Black Sunday ... 80 years on
Some folks today might have asked themselves 80 years ago: Why do we live here?
Eight decades ago, life turned quite dark for many thousands of residents of the Texas Panhandle. It was the day that daylight turned dark and when people feared for their lives not to mention their livelihoods.
Panhandle PBS's public affairs series "Live Here" takes a look back 80 years ago when Black Sunday fell across the region.
The program airs Thursday night at 7.
Black Sunday occurred April 14, 1935. The Dust Bowl had gripped the region. Poor farming techniques, coupled with high wind and a prolonged drought turned the Texas and Oklahoma panhandles into a gigantic dirt box.
Black Sunday was the nadir of that time. It brought huge black clouds of dirt across the region, blanketing every single square inch in dust.
Those who remember it will share those memories with Panhandle PBS viewers.
Those who lived through that nightmare are old now. However, think of this: Their memories are those of children, perhaps teenagers. They talk to us today about what they remember riding their bicycles along the street, playing in the park, going to church and praying their hearts out -- along with Mom, Dad and their grandparents -- for an end to the misery that had befallen the region.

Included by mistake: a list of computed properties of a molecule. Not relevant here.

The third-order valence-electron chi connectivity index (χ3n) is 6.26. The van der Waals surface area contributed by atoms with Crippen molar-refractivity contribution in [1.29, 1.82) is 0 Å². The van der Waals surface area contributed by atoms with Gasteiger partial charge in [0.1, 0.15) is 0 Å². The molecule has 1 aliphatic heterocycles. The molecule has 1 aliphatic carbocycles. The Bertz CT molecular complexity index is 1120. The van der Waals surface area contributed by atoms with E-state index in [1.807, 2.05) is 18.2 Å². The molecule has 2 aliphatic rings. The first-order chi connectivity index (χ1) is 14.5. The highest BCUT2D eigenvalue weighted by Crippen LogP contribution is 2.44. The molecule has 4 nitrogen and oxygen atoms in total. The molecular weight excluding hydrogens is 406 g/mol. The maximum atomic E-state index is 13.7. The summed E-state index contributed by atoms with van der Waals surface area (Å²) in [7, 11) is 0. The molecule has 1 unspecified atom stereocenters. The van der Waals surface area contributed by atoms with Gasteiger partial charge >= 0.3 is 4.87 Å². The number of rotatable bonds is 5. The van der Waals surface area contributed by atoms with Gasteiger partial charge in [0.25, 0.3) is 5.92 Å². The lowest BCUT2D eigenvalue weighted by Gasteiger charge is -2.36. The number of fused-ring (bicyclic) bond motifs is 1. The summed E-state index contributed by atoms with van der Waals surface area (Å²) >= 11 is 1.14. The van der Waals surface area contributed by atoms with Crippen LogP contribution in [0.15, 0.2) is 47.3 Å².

The High Plains of Texas, Oklahoma and New Mexico is a region full of people of immense faith. That faith was put to the test over the course of many years as the area struggled through the ghastly effects of the Dust Bowl.
The latest "Live Here" segment walks us through that time, remembering how it was and how, through the strength of their faith, those people persevered through the worst manmade ecological disaster in American history.